I didn’t want to go to a new high school but for some reason life brought me there.

Do you have other creative interests, and if so, what are they?

I am also a graphic designer and an editor. I design all my material and edit all my projects. Here’s our latest project that is currently on MTV:

There is a stereotype that creative people are “different,” which can be a positive or a negative at times. What are your thoughts on this?

I have come across into many different and unique individuals in my industry. Different is absolutely needed in our field. It allows us all to create in a unique way.

The best part of what I do is work with all sort of different creative people. All units coming together to form one masterpiece is really one of my joys of being a Director/Producer.

Do you believe being creative has caused you aberrations in life, helped you deal with life’s aberrations, or both?

I think both.

Being creative and focused, my goals have absolutely helped me deal with life’s aberrations. Since my career has a lot to do with being creative, it has helped me stay on course, always building, learning with each and every project and experience.

Building a good brand has always been my main focus. It has allowed me to experience both good and bad parts of the business but never has it been a set back.

On another side, I think you need to loose yourself within-in order to find your creativity. Sometimes that is where the best material is found. Wherever life brings you … good or bad … it’s all for a reason. We are the sum of all are experiences.

Have you had to deal with people in your life failing to understand your creative drive? If so, can you tell us about it and how you’ve dealt with it?

I have surrounded myself with people who believe in me, my work, and the vision that drives me creatively. If there is ever a question, I just look at how far we have come in a short amount of time, knowing that anything can be accomplished with the right determination, attitude and persistence.

I often wonder, “Am I truly creative or do I just think I am?” Have you ever wondered about this? In a world filled with creative people and people who think they’re creative, how have you been able to distinguish yourself and your talent, despite any doubts along the way?

I think everyone is creative, whether you’re baking a cake or creating a feature film. You’re starting from scratch and adding your own touch.

I personally create from within. I find myself almost in a deep meditative state when I write, edit, or do anything creative. I feel the help of my guides come in when I really get into what I am doing.

Unfortunately, many creative people never achieve the success they dream about. How did (or do) you cope with disappointments? What motivated you to keep going, to not give up?

At an early age I understood that there will be lots of ups and downs in anything you do. It’s how you work through them that determines the outcome. You are a success the minute you attempt to achieve your goal. If you fall … you get up and continue where you left off.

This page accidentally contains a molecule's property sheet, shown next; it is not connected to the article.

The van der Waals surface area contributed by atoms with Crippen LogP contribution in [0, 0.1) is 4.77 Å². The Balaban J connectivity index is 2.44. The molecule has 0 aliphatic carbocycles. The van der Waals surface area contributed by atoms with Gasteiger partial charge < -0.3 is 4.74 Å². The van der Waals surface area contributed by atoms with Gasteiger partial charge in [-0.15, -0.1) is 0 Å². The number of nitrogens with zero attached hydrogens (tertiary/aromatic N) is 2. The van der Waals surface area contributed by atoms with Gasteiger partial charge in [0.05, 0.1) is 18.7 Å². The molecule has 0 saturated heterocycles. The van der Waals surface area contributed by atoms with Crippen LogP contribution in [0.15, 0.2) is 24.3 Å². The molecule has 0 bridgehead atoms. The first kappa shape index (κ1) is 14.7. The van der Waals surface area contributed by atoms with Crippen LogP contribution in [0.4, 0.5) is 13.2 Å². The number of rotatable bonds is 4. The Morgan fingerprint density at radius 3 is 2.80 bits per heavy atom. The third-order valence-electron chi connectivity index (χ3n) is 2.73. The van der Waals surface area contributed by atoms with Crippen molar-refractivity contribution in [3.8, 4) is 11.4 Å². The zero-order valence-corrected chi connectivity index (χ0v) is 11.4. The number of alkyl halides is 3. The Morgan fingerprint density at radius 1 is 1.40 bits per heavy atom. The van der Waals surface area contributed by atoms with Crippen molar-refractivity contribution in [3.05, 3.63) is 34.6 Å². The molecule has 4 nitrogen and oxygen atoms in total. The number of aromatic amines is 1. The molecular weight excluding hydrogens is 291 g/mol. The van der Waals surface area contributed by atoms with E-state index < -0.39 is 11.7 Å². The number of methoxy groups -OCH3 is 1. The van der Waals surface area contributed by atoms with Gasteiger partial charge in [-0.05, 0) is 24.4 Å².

It’s all a building process.

I often wonder about the similarities and differences creative people have in terms of thought processes. How would you describe your creative process? How does your mind work?

I always have the Beginning, Middle and End laid out before I begin most of my projects. Having the end result in mind has brought my best results.

My development process varies from project to project. It all depends on the length of the script, the actors, the set, and the crew your working with, as well as the budget. All this drawn together allows me to figure out which way I will be developing and orchestrating the production.

What are the top three characteristics of a highly creative person, in your opinion?

1. Attitude
2. Passion
3. Discipline

It can vary depending of on what creative field you’re in. It’s all about what you visually see before you can create anything.

Many creative people have tons of ideas but never follow through. I’m not sure if it’s because they lack drive, organization, or focus. What are your thoughts on this phenomenon?

Some people don’t see themselves as what they wish to become. Since that first high school production, I’ve always seen myself doing what I do. Directing a BIG motion picture is my dream, and my end result. However, even when I get there, I’ll adjust and have a whole new set of goals and dreams lined up.

Most people fail to see that discipline in mastering your craft, your drive, and putting this all together into working action is what’s needed to truly achieve any goal. The bigger the dream and expectations, the more individual effort is needed to pull through.

You determine your outcome. See yourself there … and I guarantee you WILL get there.

Learn more about Augustus Films on their site, Facebook, and MySpace.